The reduction of oxygen in the bloodstream that can occur as a result of hypercapnia is known as hypoxia, a condition that can cause harm to the brain, eyes, ears, heart, skin, and other organs of the body. Symptoms of hypoxia are wheezing, coughing, shortness of breath, and sweating. These symptoms occur as the heart struggles to pump blood more quickly, in order to force enough oxygenated blood out to the organs of the body to sustain them.
Both hypercapnia and hypoxia are considered serious enough to require immediate medical attention. So, why would an ENT doctor wish to force his patients with breathing problems to block their air passages?
It was Dr. James Meehan who, during the time of COVID, sounded the alarm that all maskers were being exposed to well-known medical risks: “I’m seeing patients that have facial rashes, fungal infections, bacterial infections. Reports coming from my colleagues, all over the world, are suggesting that the bacterial pneumonias are on the rise.” And, indeed, it was bacterial pneumonia that did most of the killing during the Spanish Flu Pandemic of 1918. In fact, Dr. Anthony Fauci and his coauthors, in a now-famous article on this very subject, claimed the following:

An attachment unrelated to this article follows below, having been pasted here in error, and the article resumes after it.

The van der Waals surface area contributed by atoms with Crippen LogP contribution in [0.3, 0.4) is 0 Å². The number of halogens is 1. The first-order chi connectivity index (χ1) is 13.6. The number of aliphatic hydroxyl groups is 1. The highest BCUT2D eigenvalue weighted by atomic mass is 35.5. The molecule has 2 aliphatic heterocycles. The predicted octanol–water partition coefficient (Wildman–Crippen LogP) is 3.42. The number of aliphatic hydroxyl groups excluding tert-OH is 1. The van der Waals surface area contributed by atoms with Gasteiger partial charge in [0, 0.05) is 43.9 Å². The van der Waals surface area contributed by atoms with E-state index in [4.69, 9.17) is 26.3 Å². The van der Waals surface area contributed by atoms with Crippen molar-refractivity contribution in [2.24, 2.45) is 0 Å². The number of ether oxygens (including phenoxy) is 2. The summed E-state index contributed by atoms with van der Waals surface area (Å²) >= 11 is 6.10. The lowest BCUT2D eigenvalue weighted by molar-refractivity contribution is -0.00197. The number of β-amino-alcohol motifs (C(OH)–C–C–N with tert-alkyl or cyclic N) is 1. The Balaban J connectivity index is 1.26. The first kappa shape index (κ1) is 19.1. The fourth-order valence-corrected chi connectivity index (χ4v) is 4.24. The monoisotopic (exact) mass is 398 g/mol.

The majority of deaths in the 1918-1919 influenza pandemic likely resulted directly from secondary bacterial pneumonia caused by common upper respiratory-tract bacteria. Less substantial data from the subsequent 1957 and 1968 pandemics are consistent with these findings… Pandemic planning needs to go beyond addressing the viral cause alone (e.g., influenza vaccines and antiviral drugs). Prevention, diagnosis, prophylaxis, and treatment of secondary bacterial pneumonia, as well as stockpiling of antibiotics and bacterial vaccines, should also be high priorities for pandemic planning.
This danger of deadly bacterial infection (exacerbated by masking) is why Azithromycin has been prescribed by knowledgeable doctors -- along with the antiviral Hydroxychloroquine (and later Ivermectin) -- in the treatment of COVID patients. And, by providing a breeding ground for germs, masks cause their wearers to inhale whatever bacteria may have nested there.